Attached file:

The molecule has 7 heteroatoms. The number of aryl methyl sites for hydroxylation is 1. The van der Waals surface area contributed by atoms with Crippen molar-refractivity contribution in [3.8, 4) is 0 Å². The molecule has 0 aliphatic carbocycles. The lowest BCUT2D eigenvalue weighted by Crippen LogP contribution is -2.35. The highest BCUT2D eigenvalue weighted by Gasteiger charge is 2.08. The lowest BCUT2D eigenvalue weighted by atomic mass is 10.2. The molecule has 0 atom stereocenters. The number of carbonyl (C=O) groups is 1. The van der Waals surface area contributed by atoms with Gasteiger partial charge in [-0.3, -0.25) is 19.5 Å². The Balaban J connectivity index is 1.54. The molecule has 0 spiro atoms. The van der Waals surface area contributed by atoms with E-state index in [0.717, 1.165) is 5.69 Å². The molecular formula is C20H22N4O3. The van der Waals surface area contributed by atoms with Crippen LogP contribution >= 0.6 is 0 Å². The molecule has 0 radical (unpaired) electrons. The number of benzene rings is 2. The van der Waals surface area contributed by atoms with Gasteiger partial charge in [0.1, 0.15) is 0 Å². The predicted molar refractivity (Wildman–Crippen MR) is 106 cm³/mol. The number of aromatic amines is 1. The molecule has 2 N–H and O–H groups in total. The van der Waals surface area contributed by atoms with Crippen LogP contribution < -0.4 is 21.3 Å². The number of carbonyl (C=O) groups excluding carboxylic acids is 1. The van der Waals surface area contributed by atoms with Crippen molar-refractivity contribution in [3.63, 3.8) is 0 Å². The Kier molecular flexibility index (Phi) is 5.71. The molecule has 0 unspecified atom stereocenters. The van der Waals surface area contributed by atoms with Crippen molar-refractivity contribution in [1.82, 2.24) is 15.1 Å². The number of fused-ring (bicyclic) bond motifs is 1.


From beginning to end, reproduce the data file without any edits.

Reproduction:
The molecule has 7 heteroatoms. The number of aryl methyl sites for hydroxylation is 1. The van der Waals surface area contributed by atoms with Crippen molar-refractivity contribution in [3.8, 4) is 0 Å². The molecule has 0 aliphatic carbocycles. The lowest BCUT2D eigenvalue weighted by Crippen LogP contribution is -2.35. The highest BCUT2D eigenvalue weighted by Gasteiger charge is 2.08. The lowest BCUT2D eigenvalue weighted by atomic mass is 10.2. The molecule has 0 atom stereocenters. The number of carbonyl (C=O) groups is 1. The van der Waals surface area contributed by atoms with Gasteiger partial charge in [-0.3, -0.25) is 19.5 Å². The Balaban J connectivity index is 1.54. The molecule has 0 spiro atoms. The van der Waals surface area contributed by atoms with E-state index in [0.717, 1.165) is 5.69 Å². The molecular formula is C20H22N4O3. The van der Waals surface area contributed by atoms with Crippen LogP contribution >= 0.6 is 0 Å². The molecule has 0 radical (unpaired) electrons. The number of benzene rings is 2. The van der Waals surface area contributed by atoms with Gasteiger partial charge in [0.1, 0.15) is 0 Å². The predicted molar refractivity (Wildman–Crippen MR) is 106 cm³/mol. The number of aromatic amines is 1. The molecule has 2 N–H and O–H groups in total. The van der Waals surface area contributed by atoms with Crippen LogP contribution < -0.4 is 21.3 Å². The number of carbonyl (C=O) groups excluding carboxylic acids is 1. The van der Waals surface area contributed by atoms with Crippen molar-refractivity contribution in [3.63, 3.8) is 0 Å². The Kier molecular flexibility index (Phi) is 5.71. The molecule has 0 unspecified atom stereocenters. The van der Waals surface area contributed by atoms with Crippen molar-refractivity contribution in [1.82, 2.24) is 15.1 Å². The number of fused-ring (bicyclic) bond motifs is 1.